Transactional data problems arise when you need to store and retrieve data concurrently while maintaining consistency. Here, "concurrently" refers to the simultaneous reading and writing of data by multiple threads or users. The trick is to ensure that data remains consistent throughout this flurry of updates.
There are two forms of inconsistencies we need to avoid. The first relates to upholding application constraints. For instance, if a username is required to be unique, we cannot allow two user records with identical usernames. This would be inconsistent with our application's unique username constraint. We may have several such constraints, like "account balances can't be negative," or "each product id in the orders table must correspond to an existing row in the product table."
The second inconsistency type relates to multiple updates triggered by a single request. We want to dodge situations where only some updates are stored. It's an all-or-nothing game - we either want all updates to be stored or none at all. For example, a request to transfer $100 from account A to account B requires updating both account balances. If only account A's balance is updated while account B's update fails, we've got a magical disappearing act of money.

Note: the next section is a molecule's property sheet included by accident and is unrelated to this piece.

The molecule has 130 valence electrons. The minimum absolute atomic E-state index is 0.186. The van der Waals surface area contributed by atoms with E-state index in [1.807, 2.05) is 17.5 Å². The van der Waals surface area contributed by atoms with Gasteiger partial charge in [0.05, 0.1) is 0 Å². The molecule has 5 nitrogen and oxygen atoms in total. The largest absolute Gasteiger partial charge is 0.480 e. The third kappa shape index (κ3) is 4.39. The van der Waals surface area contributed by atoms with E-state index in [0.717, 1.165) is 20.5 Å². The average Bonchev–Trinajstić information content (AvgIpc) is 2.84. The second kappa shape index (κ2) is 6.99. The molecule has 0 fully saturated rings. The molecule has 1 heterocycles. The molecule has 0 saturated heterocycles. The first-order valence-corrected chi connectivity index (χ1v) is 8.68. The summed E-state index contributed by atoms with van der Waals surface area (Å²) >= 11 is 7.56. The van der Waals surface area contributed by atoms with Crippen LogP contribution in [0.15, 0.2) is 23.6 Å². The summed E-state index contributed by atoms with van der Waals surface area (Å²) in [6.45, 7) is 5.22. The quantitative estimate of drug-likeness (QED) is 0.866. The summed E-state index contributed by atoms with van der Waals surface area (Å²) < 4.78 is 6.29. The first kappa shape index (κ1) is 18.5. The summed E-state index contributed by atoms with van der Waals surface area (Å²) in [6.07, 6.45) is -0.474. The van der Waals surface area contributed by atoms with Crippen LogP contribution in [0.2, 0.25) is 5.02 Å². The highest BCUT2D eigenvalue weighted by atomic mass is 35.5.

Ensuring data consistency while managing concurrent user updates can be quite a challenge. You might encounter scenarios where two users try to register with the same username simultaneously or two users attempt to withdraw from the same account, causing the balance to plummet below zero. Situations like these are why data storage and retrieval often turn into a "problem" for developers.